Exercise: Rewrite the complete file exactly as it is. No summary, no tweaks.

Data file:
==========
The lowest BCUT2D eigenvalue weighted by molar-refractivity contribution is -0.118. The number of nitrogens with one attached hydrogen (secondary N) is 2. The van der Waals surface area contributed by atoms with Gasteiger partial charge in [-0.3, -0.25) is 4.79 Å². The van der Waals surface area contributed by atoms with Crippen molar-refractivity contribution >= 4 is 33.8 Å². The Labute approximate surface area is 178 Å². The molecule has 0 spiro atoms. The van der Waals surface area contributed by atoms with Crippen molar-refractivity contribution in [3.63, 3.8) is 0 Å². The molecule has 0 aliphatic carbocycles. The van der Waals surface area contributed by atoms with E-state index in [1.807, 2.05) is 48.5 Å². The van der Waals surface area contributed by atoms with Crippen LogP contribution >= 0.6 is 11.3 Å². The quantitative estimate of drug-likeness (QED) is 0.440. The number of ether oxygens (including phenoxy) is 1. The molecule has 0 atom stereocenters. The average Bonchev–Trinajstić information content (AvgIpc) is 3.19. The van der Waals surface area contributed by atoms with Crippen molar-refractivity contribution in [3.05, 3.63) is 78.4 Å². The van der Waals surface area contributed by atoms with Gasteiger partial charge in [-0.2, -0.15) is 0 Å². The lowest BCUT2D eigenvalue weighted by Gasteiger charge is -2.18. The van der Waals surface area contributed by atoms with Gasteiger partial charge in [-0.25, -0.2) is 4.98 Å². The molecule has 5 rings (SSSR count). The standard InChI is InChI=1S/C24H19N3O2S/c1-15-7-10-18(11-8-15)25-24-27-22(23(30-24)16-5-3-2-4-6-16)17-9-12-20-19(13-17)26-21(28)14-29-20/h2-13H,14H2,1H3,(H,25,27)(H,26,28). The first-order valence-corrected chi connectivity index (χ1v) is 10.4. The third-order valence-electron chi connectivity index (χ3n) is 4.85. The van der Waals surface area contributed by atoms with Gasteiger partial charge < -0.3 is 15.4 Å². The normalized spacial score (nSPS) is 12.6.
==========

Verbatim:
The lowest BCUT2D eigenvalue weighted by molar-refractivity contribution is -0.118. The number of nitrogens with one attached hydrogen (secondary N) is 2. The van der Waals surface area contributed by atoms with Gasteiger partial charge in [-0.3, -0.25) is 4.79 Å². The van der Waals surface area contributed by atoms with Crippen molar-refractivity contribution >= 4 is 33.8 Å². The Labute approximate surface area is 178 Å². The molecule has 0 spiro atoms. The van der Waals surface area contributed by atoms with Crippen molar-refractivity contribution in [3.63, 3.8) is 0 Å². The molecule has 0 aliphatic carbocycles. The van der Waals surface area contributed by atoms with E-state index in [1.807, 2.05) is 48.5 Å². The van der Waals surface area contributed by atoms with Crippen LogP contribution >= 0.6 is 11.3 Å². The quantitative estimate of drug-likeness (QED) is 0.440. The number of ether oxygens (including phenoxy) is 1. The molecule has 0 atom stereocenters. The average Bonchev–Trinajstić information content (AvgIpc) is 3.19. The van der Waals surface area contributed by atoms with Crippen molar-refractivity contribution in [3.05, 3.63) is 78.4 Å². The van der Waals surface area contributed by atoms with Gasteiger partial charge in [-0.2, -0.15) is 0 Å². The lowest BCUT2D eigenvalue weighted by Gasteiger charge is -2.18. The van der Waals surface area contributed by atoms with Gasteiger partial charge in [-0.25, -0.2) is 4.98 Å². The molecule has 5 rings (SSSR count). The standard InChI is InChI=1S/C24H19N3O2S/c1-15-7-10-18(11-8-15)25-24-27-22(23(30-24)16-5-3-2-4-6-16)17-9-12-20-19(13-17)26-21(28)14-29-20/h2-13H,14H2,1H3,(H,25,27)(H,26,28). The first-order valence-corrected chi connectivity index (χ1v) is 10.4. The third-order valence-electron chi connectivity index (χ3n) is 4.85. The van der Waals surface area contributed by atoms with Gasteiger partial charge < -0.3 is 15.4 Å². The normalized spacial score (nSPS) is 12.6.